Irish band Picture This hope to pick up where they left off after playing last show in Dubai before pandemic

Popular group in lockdown together recorded special version of new single ‘Troublemaker’ for UAE fans

There was a strange feeling in the air as the four members of the Irish alternative pop band Picture This took to the stage at the famed McGettigan’s venue in Dubai in March earlier this year.

The pandemic was closing in, travel restrictions were being imposed, performing live was becoming a challenge and the band’s manager had warned them to be careful about having too much contact with the crowd.

There was also the somewhat ominous matter that they were on the line-up for the sold-out, two-day event alongside their compatriots, The Coronas.

As it turned out, it was the last gig that Picture This played before the coronavirus (not The Coronas) brought live shows to a halt, and forced the foursome Ryan Hennessy, Jimmy Rainsford, Owen Cardiff and Cliff Deane into lockdown immediately on their return home to Ireland.

“There was a weird kind of feeling about it,” Hennessy, the lead singer, tells The National. “I like to get into the crowd sometimes or reach out to the crowd, so it was weird because it’s not a very natural thing,” he explains. “The natural thing, for me anyway, is to get into the crowd. There was that little bit of stand-offishness, which was very different for us.

“But it was a great show and I’m glad that we got to finish on a great show like that, that we weren’t just plucked out of nothing,” he says.

Since then, Picture This has been performing as often as possible over the internet as part of virtual events such as the One World: Together at Home concert, on the RTE Late Late Show and a remote live session for their label, Republic Records.

Together in lockdown

Ryan Hennessy and Jimmy Rainsford of Picture This playing in Birmingham, England, in January. Photo Getty Images
Ryan Hennessy and Jimmy Rainsford of Picture This playing in Birmingham, England, in January. Photo Getty Images

Most bands are having to do so from their separate homes, but Picture This is a bit of a rarity at the moment in that they have been in lockdown together for the seven weeks since restrictions were introduced. For them, though, being shacked up as a group is not an unfamiliar experience, because they have been touring solidly for four years.

"It’s something we’re very used to,” Hennessy says. “We’re used to being in close proximity in a tour bus or in a hotel or wherever, so it’s quite similar to what we would’ve been doing anyway, really.

"We’re just always in each other’s pockets, so, for, us it’s nothing really that new."

I don’t know how quickly people are going to go back to trusting that kind of contact with other people.

In fact, the experience has been positive, as the isolation has allowed them to concentrate on producing new material. But, as Hennessy explains, the creativity comes and goes in waves.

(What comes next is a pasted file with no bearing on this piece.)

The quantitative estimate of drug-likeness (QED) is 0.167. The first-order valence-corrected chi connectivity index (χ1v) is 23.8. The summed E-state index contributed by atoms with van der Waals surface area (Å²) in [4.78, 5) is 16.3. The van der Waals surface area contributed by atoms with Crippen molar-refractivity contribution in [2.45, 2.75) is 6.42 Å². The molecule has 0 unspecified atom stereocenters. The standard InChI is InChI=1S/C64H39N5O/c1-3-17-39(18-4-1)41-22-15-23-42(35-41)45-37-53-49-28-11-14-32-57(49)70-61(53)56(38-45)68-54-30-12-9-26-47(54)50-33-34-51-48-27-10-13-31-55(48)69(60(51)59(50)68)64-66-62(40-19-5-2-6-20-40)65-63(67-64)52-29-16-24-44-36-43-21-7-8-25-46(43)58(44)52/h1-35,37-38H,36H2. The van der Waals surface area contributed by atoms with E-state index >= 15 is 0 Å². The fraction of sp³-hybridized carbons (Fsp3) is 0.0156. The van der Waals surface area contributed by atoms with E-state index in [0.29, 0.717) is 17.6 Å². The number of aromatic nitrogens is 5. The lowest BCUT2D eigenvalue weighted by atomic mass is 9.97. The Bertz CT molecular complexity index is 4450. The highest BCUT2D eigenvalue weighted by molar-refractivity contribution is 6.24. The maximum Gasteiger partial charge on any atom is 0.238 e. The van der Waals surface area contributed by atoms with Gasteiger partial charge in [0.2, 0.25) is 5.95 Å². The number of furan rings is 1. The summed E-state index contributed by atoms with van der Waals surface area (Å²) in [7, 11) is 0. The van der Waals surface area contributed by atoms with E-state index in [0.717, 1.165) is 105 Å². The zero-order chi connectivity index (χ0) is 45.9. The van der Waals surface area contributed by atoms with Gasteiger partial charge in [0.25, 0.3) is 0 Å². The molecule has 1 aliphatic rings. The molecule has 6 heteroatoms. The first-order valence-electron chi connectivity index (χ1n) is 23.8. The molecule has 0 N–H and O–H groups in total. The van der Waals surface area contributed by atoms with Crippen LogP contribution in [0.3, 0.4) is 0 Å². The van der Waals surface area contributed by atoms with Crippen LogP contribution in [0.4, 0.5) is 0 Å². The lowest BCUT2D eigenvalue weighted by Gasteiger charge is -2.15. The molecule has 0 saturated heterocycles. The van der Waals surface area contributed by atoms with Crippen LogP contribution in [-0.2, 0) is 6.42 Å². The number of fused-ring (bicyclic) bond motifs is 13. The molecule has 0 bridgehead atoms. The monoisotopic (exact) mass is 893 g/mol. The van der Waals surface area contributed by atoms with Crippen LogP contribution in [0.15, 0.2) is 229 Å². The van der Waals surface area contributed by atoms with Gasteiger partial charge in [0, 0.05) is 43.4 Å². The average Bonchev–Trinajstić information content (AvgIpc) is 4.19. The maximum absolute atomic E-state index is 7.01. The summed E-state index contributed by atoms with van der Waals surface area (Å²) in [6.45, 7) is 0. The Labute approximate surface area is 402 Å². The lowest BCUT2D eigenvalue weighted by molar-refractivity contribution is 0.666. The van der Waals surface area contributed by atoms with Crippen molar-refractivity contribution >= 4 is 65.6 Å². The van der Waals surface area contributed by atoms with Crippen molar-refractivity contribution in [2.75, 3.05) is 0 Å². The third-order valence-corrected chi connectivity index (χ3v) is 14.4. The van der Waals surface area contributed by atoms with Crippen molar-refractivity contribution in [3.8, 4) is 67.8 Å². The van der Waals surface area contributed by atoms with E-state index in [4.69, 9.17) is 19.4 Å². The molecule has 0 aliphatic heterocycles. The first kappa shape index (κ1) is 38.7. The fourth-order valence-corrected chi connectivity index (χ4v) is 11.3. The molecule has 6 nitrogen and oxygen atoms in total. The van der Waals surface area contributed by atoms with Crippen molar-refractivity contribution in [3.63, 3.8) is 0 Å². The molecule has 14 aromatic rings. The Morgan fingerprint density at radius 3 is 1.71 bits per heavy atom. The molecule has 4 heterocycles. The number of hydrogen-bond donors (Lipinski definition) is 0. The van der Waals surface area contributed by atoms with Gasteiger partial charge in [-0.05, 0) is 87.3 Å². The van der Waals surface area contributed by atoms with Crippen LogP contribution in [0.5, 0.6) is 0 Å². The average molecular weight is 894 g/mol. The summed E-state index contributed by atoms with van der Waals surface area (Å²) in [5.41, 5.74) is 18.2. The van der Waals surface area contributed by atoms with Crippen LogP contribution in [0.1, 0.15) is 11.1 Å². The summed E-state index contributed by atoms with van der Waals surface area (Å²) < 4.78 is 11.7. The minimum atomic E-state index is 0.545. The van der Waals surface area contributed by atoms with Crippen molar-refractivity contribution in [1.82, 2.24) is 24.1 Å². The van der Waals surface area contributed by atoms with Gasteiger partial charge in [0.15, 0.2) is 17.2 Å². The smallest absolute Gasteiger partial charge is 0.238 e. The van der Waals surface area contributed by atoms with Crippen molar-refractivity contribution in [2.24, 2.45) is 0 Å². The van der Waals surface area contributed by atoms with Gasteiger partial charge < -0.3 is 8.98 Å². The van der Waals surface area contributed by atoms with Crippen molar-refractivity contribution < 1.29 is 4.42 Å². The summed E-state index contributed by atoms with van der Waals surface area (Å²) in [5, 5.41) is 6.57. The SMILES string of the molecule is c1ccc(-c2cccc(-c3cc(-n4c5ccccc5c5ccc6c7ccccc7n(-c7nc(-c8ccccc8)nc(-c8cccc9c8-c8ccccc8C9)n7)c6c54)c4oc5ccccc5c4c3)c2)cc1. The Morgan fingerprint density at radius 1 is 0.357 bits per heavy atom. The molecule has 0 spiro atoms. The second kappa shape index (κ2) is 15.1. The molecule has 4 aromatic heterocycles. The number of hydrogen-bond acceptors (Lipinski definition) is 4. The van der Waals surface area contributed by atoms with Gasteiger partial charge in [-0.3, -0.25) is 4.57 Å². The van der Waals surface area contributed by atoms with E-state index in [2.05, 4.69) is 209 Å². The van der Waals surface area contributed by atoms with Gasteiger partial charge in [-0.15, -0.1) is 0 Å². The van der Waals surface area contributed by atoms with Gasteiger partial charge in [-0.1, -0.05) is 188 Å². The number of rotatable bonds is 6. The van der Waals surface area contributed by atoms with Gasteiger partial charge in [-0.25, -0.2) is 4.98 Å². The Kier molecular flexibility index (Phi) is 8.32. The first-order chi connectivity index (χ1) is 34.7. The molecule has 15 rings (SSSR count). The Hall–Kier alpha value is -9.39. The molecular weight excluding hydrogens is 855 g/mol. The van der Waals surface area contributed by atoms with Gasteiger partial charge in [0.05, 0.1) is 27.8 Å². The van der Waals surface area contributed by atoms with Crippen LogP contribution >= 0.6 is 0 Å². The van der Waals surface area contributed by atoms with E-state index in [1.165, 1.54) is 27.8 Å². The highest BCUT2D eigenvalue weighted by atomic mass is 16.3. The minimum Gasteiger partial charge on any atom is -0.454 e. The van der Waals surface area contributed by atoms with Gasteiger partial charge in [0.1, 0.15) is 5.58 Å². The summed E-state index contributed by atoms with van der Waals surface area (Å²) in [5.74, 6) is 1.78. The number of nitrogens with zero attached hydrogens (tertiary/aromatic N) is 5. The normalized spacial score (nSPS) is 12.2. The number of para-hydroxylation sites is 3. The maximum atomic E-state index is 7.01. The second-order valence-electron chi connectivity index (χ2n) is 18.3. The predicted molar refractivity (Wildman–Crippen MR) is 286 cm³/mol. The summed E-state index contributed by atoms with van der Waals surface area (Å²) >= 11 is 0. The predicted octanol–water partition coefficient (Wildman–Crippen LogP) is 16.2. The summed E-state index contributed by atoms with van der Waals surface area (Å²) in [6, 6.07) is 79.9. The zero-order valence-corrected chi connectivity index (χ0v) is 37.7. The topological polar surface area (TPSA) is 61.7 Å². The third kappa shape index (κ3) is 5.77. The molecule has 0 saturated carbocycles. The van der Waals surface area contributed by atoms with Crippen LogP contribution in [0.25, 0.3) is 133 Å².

It was hard to be inspired, he reveals, when they were unable to experience the world, meet people or be stimulated by new sights. “But we’re in good spirits,” he assures. “We’re aware that this is a necessary thing to be doing, so we’re kind of getting on with it as best we can.”

Rainsford, the band’s drummer, says they are accustomed to recording everything “on the go” anyhow. “I have my little studio setup that I use,” he explains. “It’s basically a laptop. Actually, it’s the laptop we’re talking to you on.”

Picture This seem to be weathering the lockdown well, but they admit they're itching to head back out on tour again. These seven weeks, the lead singer reveals, have been the longest they have gone without playing a live show since they formed.

Hennessy says he hopes to pick up where Picture This left off, saying that another show in Dubai couldn’t come soon enough. In the meantime, at The National’s gentle urging, they recorded a special acoustic version of their new track Troublemaker, released on April 17, for their fans in the UAE. “It’s always our favourite place,” he says. “As soon as we have any opportunity to get out there, we just go. We love it.”

Rainsford wholeheartedly agrees, describing the Emirates as a special country in which to perform, and the Middle East as a magical place in the world for culture and for people. “The UAE, especially, is becoming such a hub of people from all over the world, but I feel like sometimes it doesn’t get the love of live music that it should,” he says. “So to be able to play there is always amazing for us.”

We hope to see you as soon as possible.

With the severe disruption that the coronavirus has caused to all industries, including music, Hennessy expresses concern that fears over the virus could change the nature of future shows.

“I don’t know what kind of dynamic we’re going to be going back into,” he says. “We always have a big, rowdy crowd because of the big, anthemic songs we play.

“I don’t know how quickly people are going to go back to trusting that kind of contact with other people. I hope that it doesn’t take away from that magic and the togetherness of a live show.”

He still has hope, however, as he predicts the music scene could bounce back with a “renaissance” after the pandemic recedes and that there would be a steep rise in demand for live shows.

Then, to their fans in the UAE, the singer says: “Stay home, stay safe, look after one another as much as you can and we hope to see you as soon as possible.”

Updated: May 12, 2020 11:27 AM


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